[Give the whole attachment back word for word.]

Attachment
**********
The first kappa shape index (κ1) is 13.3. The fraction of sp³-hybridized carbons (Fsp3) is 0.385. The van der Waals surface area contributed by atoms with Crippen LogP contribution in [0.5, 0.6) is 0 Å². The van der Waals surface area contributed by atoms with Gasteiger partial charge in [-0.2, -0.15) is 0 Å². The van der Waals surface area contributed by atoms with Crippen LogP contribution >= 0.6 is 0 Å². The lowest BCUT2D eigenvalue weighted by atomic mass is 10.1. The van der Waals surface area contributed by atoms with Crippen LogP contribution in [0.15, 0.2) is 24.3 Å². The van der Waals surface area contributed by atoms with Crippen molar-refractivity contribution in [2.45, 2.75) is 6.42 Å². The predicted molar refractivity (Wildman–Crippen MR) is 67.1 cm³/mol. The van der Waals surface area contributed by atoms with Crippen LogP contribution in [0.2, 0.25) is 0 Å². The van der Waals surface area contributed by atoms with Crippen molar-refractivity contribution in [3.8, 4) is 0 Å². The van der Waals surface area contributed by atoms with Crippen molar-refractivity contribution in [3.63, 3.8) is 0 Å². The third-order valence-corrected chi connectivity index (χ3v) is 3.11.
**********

The first kappa shape index (κ1) is 13.3. The fraction of sp³-hybridized carbons (Fsp3) is 0.385. The van der Waals surface area contributed by atoms with Crippen LogP contribution in [0.5, 0.6) is 0 Å². The van der Waals surface area contributed by atoms with Gasteiger partial charge in [-0.2, -0.15) is 0 Å². The van der Waals surface area contributed by atoms with Crippen LogP contribution >= 0.6 is 0 Å². The lowest BCUT2D eigenvalue weighted by atomic mass is 10.1. The van der Waals surface area contributed by atoms with Crippen LogP contribution in [0.15, 0.2) is 24.3 Å². The van der Waals surface area contributed by atoms with Crippen molar-refractivity contribution in [2.45, 2.75) is 6.42 Å². The predicted molar refractivity (Wildman–Crippen MR) is 67.1 cm³/mol. The van der Waals surface area contributed by atoms with Crippen LogP contribution in [0.2, 0.25) is 0 Å². The van der Waals surface area contributed by atoms with Crippen molar-refractivity contribution in [3.8, 4) is 0 Å². The van der Waals surface area contributed by atoms with Crippen molar-refractivity contribution in [3.63, 3.8) is 0 Å². The third-order valence-corrected chi connectivity index (χ3v) is 3.11.